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This story was taken for Arthur Neslen’s book In Your Eyes a Sandstorm: Ways of Being Palestinian a collection of interviews about Palestinian identity. Sadly, for space reasons, it could not be published there. But Souciant is happy to give it a home. In Your Eyes a Sandstorm will be released next week. (More…)

Cancer sucks. I, too, mourn the passing of Steve Jobs. Not to mention a few notable, world changing people who passed away the same week as Apple’s co-founder.  I too appreciate the contributions to technology and design he made. Jobs sold things that people did not even know they needed until they held them. (More…)

Poland has not turned into Hungary. However, the country’s opposition leader, Jaroslaw Kaczynski, defeated in Sunday’s general election, told reporters on Sunday night that he still hoped to turn Warsaw into a second Budapest. To observers of Polish politics, such statements will hardly be surprising. (More…)

I wish I could say it was ironic that my friend Shane Bauer walked free from Tehran’s notorious Evin Prison, on the same day that the state of Georgia executed Troy Davis. But that would imply that a person being executed in the US was something of a rare occurrence. Unfortunately, it is not. (More…)

As word of Steve Jobs’ death spread, it was apparent that he had entered the pantheon of the Think Different campaign he promoted upon his return to Apple Computer in the late 1990s. Unlike the vast majority of corporate executives, he had become a celebrity that millions of people recognized on sight, someone who had transcended the need for a caption. (More…)

You’d be forgiven for believing that Pavarotti is Italy’s only musician. Sadly, the late opera singer is the only artist to achieve household name status outside the country since the 1970s. Press any further, and even amongst the cognoscenti, their knowledge will be limited to film composers such as Ennio Morricone. Or, on a good day, Italo Disco. Once popular punk bands, like Raw Power? Few will recognize them. (More…)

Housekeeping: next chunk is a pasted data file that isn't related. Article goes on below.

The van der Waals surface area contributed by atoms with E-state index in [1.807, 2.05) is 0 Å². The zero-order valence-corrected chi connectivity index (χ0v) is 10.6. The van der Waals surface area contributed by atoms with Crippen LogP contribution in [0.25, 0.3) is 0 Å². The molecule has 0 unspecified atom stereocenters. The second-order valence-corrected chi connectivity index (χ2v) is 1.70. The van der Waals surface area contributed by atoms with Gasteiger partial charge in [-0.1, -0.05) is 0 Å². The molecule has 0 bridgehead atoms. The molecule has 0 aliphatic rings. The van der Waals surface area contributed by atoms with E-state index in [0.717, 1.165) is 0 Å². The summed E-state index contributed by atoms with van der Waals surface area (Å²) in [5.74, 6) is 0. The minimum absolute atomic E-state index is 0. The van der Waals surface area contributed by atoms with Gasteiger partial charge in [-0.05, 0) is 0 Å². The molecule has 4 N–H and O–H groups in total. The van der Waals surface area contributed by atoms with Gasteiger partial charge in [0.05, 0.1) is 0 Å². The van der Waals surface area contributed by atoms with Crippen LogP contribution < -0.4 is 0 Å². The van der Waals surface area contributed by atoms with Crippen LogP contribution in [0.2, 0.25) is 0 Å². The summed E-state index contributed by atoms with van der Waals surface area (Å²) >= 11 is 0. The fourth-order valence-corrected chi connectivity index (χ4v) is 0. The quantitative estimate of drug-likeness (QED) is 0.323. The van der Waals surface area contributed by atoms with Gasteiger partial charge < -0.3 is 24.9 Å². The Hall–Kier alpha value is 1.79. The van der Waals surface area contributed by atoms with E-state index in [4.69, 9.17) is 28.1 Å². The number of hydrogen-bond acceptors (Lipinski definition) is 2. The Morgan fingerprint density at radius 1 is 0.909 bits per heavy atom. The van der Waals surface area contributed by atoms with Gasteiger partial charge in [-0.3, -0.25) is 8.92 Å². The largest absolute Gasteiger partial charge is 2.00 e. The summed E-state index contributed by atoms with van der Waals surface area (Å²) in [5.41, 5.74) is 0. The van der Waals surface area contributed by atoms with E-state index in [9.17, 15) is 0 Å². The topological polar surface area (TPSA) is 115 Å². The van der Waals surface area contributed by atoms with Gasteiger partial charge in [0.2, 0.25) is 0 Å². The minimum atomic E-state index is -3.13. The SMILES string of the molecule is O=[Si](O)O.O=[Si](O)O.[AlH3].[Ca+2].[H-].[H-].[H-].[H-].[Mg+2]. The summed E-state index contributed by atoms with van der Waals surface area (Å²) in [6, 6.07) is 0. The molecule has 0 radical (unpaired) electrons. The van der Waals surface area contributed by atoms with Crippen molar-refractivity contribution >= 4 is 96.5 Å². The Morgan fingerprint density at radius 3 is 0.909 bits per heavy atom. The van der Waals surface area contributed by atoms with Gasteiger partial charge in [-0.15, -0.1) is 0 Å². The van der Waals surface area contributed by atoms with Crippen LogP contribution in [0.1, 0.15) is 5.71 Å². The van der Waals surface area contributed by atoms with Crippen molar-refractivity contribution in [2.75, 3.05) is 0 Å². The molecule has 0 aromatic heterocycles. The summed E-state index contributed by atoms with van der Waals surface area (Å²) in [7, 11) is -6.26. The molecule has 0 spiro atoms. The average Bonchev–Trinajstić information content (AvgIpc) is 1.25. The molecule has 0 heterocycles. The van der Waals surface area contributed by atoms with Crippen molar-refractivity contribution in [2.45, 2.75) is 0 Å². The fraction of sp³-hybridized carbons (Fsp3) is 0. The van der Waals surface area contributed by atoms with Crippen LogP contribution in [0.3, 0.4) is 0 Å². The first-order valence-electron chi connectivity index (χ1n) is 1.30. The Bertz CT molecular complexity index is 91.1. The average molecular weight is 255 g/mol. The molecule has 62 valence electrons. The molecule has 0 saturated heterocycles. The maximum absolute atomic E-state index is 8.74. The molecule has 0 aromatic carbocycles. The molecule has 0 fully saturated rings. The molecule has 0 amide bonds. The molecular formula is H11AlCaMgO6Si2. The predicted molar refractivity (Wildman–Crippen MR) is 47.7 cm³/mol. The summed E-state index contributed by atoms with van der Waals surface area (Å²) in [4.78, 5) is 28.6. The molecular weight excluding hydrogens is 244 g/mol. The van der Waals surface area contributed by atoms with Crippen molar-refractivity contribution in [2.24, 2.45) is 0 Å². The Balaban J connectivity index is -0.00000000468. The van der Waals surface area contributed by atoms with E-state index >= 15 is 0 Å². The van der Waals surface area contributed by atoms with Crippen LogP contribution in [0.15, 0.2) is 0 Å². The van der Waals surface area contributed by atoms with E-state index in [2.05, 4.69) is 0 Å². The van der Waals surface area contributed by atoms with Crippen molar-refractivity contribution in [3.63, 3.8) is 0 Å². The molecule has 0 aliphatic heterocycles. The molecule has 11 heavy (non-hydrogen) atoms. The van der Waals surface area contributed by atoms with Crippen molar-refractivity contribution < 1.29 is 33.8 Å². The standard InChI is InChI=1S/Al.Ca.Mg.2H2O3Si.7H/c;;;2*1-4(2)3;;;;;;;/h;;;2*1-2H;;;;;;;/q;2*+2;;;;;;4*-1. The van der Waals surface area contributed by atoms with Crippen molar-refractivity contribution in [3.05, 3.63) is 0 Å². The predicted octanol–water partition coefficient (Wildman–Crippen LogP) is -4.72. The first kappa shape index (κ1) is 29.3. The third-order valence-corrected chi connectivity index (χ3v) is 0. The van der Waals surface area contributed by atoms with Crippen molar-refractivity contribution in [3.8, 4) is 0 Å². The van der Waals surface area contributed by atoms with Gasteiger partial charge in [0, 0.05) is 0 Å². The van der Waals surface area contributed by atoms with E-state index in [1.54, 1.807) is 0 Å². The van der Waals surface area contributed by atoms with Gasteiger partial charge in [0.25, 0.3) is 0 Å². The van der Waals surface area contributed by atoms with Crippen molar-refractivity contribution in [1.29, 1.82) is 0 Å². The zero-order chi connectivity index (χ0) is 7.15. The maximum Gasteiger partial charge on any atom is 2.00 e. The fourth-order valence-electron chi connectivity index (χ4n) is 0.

It was a typical California evening, in the Fall of 2005. I was driving to a friend’s home in north Berkeley. Sporting a Hebrew-language bumper-sticker that read “Sharon has no solution. End the occupation, negotiations now,” aside from being honked at by the occasional Israeli (the Bay Area is home to a growing expat community,) very few people, including Jews, understood what it meant. This night would be an exception. (More…)

Poland faces a powerful Catholic right promoting a “moral revolution” (rewolucja moralna.) These same conservatives were in power between 2005 and 2007, and may return to government in the coming elections. By the end of the Law and Justice government in 2007, the nationalistic “Poland for the Polish” of this morality was clear. (More…)

In an ideal world, one would be justified in cutting Obama out of this picture. Silvio Berlusconi makes a fine “First Enemy” all on his own. Unfortunately, considering the President’s own failures, as shocking as this pairing seems, he had it coming. (More…)

Visitors to SFMOMA‘s rooftop sculpture garden may notice the infamous Waldo of Where’s Waldo? across the way, smiling from another building. Like the WALK sign, it is a man with a forward gait. Without the camera’s zoom, or prior cognizance, it’s barely noticeable. Isn’t that the existentialist lesson of Waldo? A man lost in a crowd, as seen by a vacant, omniscient entity? (More…)

Although it’s been decades since baseball was as popular as football, proponents still insist that it is America’s “national pastime.” At first glance, this may appear to represent wishful thinking. But as the fascinating new film Moneyball implies, this conclusion fails to account for the peculiar connotations of the word “pastime.” (More…)

In most contexts, it’s an insult. That is, if you’re under forty, into urban music, and uncomfortable around older persons who make a habit out of fetishizing ‘indigenous’ cultures. To an increasing number of persons, popular music from Africa, Latin America, and the Middle East has become so ubiquitous that it’s become impossible to view such idioms as being unique, or exotic. (More…)